1. What are the key things that employers have to consider in relation to social distancing in the workplace, e.g. open plan or spacing of desks, use of shared equipment, limited access to communal facilities, canteen / restaurant, etc.?
Under to Resolution of the Council of Ministers no. 33-A/2020, in facilities where trade and service activities take place, measures must be taken to guarantee a minimum distance of two meters between people, including customers. Therefore, workstations and access to communal facilities must be adapted in order to ensure this requirement is complied with.
Additionally, companies must comply with the recommendations issued by Directorate General for Health. Although new recommendations are expected in the near future, Orientation no. 006/2020 of 26.02.2020 remains in force. According this, as well as Decree-Law no. 20/2020, 1 May, companies must approve a contingency plan including measures to prevent contamination and the risk of infection of employees, including:
- establishing an isolation area;
- setting specific procedures to provide alerts and communications (on hygiene procedures, use of masks, social contact);
- defining responsibilities (for example, contacts for reports); and
- identifying health professionals and their contacts.
2. What key hygiene and/or infection prevention measures will employers have to take to ensure a safe workplace e.g. provision of adequate handwashing facilities, regular deep cleaning of offices, etc.?
Retail stores and service establishments must provide alcohol-based sanitiser for employees and customers and promote the daily and regular cleaning and disinfection of areas with a large amount of contact (including workspaces, equipment, objects and surfaces). Companies must also promote the cleaning and disinfection, after each use, of payment terminals and other objects, surfaces, products and utensils that have direct customer contact.
Employees must use masks or visors in stores, service and educational establishments and daycare centres.
Guidance on specific requirements for hygiene and infection-prevention measures as enacted by the General Directorate for Health (Direção-Geral da Saúde - DGS) must be complied with by employers.
3. Are there any specific obligations, liabilities or duties of conduct imposed on landlords, tenants or visitors with respect to the use or re-use and decontamination of premises; care, cleaning and maintenance of the exclusive and common areas; reporting requirements and/or measures in case of identified infections; health and safety issues - e.g. recommissioning water systems to avoid virus, installation of plexiglass screens, moving desks to comply with distancing. remodulation of fire prevention strategies (entrance/exit routes)? Is any distinction made between asset classes?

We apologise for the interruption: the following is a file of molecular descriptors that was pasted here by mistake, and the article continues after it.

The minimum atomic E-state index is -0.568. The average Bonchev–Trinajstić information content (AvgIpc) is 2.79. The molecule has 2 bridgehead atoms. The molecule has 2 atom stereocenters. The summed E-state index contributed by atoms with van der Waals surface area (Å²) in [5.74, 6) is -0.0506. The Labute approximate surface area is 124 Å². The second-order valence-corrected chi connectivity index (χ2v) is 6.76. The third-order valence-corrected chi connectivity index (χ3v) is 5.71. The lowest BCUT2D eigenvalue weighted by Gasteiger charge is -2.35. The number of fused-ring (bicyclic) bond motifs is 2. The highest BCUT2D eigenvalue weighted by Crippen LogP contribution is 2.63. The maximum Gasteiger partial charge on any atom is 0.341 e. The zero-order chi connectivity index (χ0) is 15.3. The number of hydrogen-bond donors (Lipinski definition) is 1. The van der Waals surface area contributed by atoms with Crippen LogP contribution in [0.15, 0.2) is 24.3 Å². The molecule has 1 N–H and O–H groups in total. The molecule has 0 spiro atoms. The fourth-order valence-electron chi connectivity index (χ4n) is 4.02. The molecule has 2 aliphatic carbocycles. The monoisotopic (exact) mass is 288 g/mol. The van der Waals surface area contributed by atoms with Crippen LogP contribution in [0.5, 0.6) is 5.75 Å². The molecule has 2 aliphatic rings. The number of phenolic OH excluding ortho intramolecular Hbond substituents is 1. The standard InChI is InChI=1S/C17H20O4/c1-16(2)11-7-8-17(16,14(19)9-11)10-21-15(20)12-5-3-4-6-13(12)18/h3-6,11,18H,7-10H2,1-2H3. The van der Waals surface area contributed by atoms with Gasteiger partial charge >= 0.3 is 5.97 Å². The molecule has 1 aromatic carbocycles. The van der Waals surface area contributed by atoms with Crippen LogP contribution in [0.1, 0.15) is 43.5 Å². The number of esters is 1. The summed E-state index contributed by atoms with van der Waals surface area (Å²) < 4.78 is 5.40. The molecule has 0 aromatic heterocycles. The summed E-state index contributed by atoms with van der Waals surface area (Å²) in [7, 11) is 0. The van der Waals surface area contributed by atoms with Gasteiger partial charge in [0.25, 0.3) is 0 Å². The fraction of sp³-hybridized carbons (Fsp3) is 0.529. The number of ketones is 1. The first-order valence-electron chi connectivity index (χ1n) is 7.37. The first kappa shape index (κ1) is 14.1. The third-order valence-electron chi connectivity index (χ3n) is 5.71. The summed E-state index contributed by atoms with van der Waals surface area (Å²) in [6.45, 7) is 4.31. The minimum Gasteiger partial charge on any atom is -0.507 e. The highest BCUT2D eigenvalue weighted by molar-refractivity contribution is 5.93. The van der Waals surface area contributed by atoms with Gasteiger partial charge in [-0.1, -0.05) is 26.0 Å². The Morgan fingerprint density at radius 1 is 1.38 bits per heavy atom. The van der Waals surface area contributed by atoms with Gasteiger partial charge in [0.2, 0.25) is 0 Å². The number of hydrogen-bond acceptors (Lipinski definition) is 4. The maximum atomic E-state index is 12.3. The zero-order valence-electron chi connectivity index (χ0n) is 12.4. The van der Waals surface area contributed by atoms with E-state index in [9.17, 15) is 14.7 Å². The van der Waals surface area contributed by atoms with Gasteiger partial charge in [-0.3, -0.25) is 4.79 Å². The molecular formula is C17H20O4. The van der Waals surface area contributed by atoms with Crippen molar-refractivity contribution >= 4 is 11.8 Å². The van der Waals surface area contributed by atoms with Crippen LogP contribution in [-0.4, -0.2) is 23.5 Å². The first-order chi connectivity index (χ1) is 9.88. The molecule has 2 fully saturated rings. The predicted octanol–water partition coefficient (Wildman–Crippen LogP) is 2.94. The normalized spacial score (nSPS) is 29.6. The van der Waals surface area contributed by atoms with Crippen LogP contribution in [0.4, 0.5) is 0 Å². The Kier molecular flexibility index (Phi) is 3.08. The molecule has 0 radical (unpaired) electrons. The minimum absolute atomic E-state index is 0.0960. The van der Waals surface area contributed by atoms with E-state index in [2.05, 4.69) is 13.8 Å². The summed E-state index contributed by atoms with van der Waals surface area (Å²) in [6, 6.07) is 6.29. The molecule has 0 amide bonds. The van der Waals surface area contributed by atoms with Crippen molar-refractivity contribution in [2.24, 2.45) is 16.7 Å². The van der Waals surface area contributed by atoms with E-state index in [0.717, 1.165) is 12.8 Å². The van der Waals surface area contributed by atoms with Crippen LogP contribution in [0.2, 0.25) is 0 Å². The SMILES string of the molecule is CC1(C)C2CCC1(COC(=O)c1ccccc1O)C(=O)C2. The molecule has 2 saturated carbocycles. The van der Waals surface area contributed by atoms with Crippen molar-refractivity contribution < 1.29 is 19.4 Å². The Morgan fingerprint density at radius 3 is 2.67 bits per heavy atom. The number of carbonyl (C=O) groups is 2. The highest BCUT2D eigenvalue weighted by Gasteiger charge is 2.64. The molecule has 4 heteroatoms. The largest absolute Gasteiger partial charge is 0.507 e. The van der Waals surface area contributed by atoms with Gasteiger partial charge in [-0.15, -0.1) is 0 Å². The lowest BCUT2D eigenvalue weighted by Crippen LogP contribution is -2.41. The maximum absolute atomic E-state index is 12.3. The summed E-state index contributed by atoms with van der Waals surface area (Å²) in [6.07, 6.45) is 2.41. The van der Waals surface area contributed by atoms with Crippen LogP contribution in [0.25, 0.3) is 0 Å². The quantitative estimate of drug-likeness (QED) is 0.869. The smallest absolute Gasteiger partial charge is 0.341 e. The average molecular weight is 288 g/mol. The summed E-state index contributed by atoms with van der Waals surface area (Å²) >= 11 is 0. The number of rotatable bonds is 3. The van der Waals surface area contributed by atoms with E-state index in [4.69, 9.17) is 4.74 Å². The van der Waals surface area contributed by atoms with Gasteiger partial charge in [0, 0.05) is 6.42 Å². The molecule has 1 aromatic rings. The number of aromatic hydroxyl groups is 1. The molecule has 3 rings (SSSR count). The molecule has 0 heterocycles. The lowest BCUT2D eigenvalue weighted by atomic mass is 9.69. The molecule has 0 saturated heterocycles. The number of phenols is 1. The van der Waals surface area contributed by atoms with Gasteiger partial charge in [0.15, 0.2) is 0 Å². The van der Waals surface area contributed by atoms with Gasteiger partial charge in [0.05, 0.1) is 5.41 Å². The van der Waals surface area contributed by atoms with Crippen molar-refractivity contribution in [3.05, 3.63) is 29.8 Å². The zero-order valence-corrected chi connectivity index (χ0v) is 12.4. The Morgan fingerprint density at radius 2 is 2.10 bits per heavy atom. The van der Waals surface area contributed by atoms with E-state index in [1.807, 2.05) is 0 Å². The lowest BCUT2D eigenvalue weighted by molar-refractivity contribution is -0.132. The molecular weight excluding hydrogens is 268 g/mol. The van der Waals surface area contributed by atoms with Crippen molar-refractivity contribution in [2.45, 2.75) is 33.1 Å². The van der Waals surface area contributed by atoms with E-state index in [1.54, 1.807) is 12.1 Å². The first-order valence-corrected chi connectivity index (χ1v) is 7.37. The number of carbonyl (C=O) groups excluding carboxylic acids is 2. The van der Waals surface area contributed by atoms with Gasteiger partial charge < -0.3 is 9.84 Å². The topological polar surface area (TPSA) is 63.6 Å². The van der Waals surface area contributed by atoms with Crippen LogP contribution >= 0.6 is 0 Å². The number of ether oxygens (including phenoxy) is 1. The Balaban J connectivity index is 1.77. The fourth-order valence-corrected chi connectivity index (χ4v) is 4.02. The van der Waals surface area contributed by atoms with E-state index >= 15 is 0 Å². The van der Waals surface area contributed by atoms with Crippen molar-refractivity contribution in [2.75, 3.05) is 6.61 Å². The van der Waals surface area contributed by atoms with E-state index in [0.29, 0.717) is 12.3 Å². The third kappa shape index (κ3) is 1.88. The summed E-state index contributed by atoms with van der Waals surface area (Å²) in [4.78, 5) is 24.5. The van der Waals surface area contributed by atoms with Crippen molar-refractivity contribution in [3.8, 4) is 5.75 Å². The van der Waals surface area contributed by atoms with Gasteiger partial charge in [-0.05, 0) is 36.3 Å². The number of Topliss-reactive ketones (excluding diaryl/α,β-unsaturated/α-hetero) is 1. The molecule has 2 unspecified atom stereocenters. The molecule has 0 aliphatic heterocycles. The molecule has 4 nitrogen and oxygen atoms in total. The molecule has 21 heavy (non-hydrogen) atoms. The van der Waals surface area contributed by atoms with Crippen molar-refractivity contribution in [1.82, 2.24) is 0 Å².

In light of the enacted restrictions to the circulation of people and running prohibition of establishments open to public, in some cases landlords may adopt adequate measures in the leased premises to prevent the entrance in running establishments, for instance offices, of people in general (stopping people other from workers of the tenants that may attempt to enter the premises).
In leased premises, tenants must comply with the health and safety requirements imposed under the COVID-19 measures. The tenant is responsible for compliance with the safety and health measures in the common areas (for example, reception or mail), notably the creation and implementation of contingency plans. All health and sanitary measures under Portuguese Law must be respected, particularly the recommendations of World Health Organization and the Portuguese Health General Directorate (DGS).
There is no distinction between asset classes.
4. Are there any rent suspension measures and/or stay of recourses and actions (including eviction) or any Government support initiatives such as a furloughed building grant scheme (if so, maybe only a part of the building should be re-occupied)? When rent suspension measures are available, what is the usual payment mechanism and timing agreed to by the parties?
The Portuguese Parliament has approved a law enacting an exceptional and temporary framework of payment delay in the residential and commercial rents.